A Nova Scotia shipyard is back open for business, after the province invested $8.8 million to help with upgrades.

The province agreed to invest in Shelburne Ship Repair on the condition that Irving Shipbuilding purchase the shipyard.

"Shipbuilding is in our blood in Nova Scotia," says Premier Darrell Dexter. "This investment is Nova Scotia's jobsHere plan in action."

Irving Shipbuilding invested $16.6 million for upgrades, which include modernizing the cradle and marine railway, as well as the wharf.

The province says the restoration, which was completed in August, will strengthen the economy and sustain employment for local residents in the long term.

"A viable shipyard is significant to the economy of Shelburne and its surrounding communities," says Fisheries and Aquaculture Minister Sterling Belliveau in a statement released Tuesday. "This means good jobs in a vibrant sector for years to come."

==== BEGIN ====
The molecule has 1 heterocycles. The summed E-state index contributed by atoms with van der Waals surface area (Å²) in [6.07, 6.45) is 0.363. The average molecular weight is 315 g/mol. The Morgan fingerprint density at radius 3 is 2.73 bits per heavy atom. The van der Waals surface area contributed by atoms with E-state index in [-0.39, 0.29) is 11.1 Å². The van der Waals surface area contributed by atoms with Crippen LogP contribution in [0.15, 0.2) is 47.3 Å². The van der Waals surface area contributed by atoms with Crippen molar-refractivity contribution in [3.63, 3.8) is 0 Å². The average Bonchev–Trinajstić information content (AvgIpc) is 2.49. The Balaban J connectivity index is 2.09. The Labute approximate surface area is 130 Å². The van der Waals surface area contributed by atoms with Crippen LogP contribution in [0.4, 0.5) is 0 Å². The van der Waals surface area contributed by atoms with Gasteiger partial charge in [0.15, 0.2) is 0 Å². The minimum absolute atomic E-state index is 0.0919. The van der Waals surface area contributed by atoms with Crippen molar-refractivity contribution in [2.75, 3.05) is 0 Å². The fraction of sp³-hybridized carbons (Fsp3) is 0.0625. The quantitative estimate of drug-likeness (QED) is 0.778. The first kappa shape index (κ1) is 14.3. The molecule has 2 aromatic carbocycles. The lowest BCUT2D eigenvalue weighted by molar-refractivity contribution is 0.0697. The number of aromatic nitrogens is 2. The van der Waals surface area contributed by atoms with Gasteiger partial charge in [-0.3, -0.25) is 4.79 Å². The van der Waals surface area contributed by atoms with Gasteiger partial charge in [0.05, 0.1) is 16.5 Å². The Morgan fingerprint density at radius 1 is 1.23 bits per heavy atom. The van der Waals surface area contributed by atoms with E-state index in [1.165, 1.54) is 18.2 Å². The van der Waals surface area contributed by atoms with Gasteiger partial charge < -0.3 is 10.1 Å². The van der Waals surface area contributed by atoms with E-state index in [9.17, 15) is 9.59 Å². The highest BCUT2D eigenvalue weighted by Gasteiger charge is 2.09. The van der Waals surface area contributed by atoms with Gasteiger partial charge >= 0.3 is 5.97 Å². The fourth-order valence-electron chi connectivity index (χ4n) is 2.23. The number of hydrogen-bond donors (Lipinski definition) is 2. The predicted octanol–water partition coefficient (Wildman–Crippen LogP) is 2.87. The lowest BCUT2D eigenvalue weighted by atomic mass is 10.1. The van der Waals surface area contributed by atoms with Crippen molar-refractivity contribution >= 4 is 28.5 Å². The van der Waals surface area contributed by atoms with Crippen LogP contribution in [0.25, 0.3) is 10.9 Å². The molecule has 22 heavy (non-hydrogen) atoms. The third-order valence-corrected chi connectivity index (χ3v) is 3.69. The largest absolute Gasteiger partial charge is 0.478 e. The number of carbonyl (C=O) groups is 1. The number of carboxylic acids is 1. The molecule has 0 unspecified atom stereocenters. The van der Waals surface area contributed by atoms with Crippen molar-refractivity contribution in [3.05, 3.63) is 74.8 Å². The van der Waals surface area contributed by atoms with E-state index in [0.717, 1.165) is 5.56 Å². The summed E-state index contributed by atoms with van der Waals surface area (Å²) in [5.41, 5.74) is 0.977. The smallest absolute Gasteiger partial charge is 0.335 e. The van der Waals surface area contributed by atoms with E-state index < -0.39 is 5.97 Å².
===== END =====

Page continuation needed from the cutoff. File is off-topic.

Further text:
Employees of Shelburne Ship Repair completed most of the upgrades between April 2010 and August 2011. Projects included removing the old cradle and marine railway and designing and building new ones to accommodate two larger vessels simultaneously.

"There is a solid market for repair work and we have the skilled workers to do those jobs, but we needed a facility that could accommodate larger vessels," says Jim Irving, CEO of Irving Shipbuilding.

Crews also worked to dredge and reconstruct the wharf, and do general paving and repairs, as well as fencing and shop and office repairs.

There are currently 38 employees working on repairs in the yard, and bids for other work have been submitted.